It can be a very exciting stage of your business when it’s time to build your website. It can also be quite overwhelming and confusing!
Hopefully this article will help you understand the options and processes involved.
The key to getting started is asking yourself some hard questions – be honest now and save yourself pain later.
Why does my business need a website? Why do my customers need my website?
Don’t gloss over this obvious question – really drill down and understand the why. This will help identify the what. Perhaps you’ll need to do some formal or informal market research. If you have existing clients, try offering them an incentive to complete a survey.
What are the main objectives? What needs to be built?
- Simple brochure site
- Crucial marketing tool – SEO?
- High end design
- Some functionality, eg;
- Appointment booking
- Simple shopping cart
- Third party integration
- Full eCommerce
- SEO or SEM
What percentage of your time or what staffing costs will it take to make the site an ongoing success? What resources do you have to manage it?
For example, who will;
- Write content
- Update content
- Write blog posts
- Format required images
- Manage integrated social platforms
- Handle new web enquiries
- Handle complaints
- Moderate comments/testimonials etc
Not to mention, who will market the site? ‘If you build it…’ they probably wont come! What are your marketing strategies for the website? Blast your database? Social? Traditional advertising? How much will this cost?
Can you manage what you’re trying to achieve at a profit?
Establish your skill set. Are you;
- A bit techy?
- A word smith?
Who will build it?
- Freelancer, or
So let’s assume a scenario where you don’t have a huge budget or overly complicated requirements and so won’t be spending 10s of thousands with an agency developing custom features or brand strategy etc.
You might be going the ‘simple’ site DIY option, or perhaps engaging a freelancer to help you – but you won’t be relying on them to provide a great deal of strategic input – mainly technical consultation, design and development. So you’ll need to provide a good brief!
If you’re not in a creative space, don’t overcomplicate design. Standards are emerging for a good reason – it’s all about the user experience, and standards provide a way of setting user expectation and educating them. Stray too far and you just confuse them.
Don’t underestimate the power of imagery. Possibly the most important (and easiest!) way of representing, or defining your brand. There are plenty of great stock libraries out there, my favourite are pixabay.com (free!), istockphoto.com and adobe.stock.com. If you don’t have an eye for choosing good imagery – which is most definitely a skill, as there are a lot more crap images than good ones – then pay a designer who does. Be wary of wasting your time with services like Fiverr and AirTasker – cultural understanding can be paramount in this context – unlike outsourcing coding.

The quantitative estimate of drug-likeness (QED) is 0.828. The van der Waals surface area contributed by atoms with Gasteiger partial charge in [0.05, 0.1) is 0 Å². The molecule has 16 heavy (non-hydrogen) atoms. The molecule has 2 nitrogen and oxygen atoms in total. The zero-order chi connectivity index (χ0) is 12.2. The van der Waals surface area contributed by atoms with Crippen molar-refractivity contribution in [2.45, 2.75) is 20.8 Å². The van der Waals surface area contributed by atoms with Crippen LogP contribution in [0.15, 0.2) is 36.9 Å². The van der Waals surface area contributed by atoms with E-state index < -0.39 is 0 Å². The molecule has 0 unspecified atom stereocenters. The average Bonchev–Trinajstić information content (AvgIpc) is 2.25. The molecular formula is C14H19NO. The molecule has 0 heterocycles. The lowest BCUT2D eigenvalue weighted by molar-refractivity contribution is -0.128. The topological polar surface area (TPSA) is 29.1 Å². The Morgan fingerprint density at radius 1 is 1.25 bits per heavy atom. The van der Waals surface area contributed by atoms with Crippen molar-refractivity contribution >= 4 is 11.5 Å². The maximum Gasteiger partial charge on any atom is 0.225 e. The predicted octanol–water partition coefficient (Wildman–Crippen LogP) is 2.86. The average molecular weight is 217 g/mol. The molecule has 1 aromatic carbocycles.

Content is King – it’s hard to imagine how this will ever change. Understanding your customers and knowing the content they want and the format they want it in is a given – making sure it’s concise, well structured, well written and easy to navigate is what can set you apart.
Finally, I will just talk a little about responsive design – if you don’t know what this is, I’ll explain. Since the release of CSS3 in 2012 and the way it handles media queries, browsers can now determine the size of a device’s screen, which means you can totally change the design, layout and content of a web page based on the size of the screen it’s being viewed on.
I don’t have to dig out stats on mobile phone usage – we all know it’s huge and in many instances it’s taking over desktop completely, so a good mobile experience is getting pretty crucial.
So just make sure you factor in responsive design when embarking on your web project – you should expect the template or framework that your building in to be responsive by default. The key features being a responsive menu, sometimes called the ‘burger’ menu, as well as your content rows and columns having fluid widths and stacking accordingly.
The thing to understand is that as soon as you start customising anything, there is the roll on effect of having to modify the CSS for each responsive break point and do lots of testing to make sure the responsive design works well.
I hope the above helps you as you navigate the task of building your online presence. There’s a lot to consider, but if you approach it the right way and seek the right assistance, it should be a very enjoyable and exciting experience!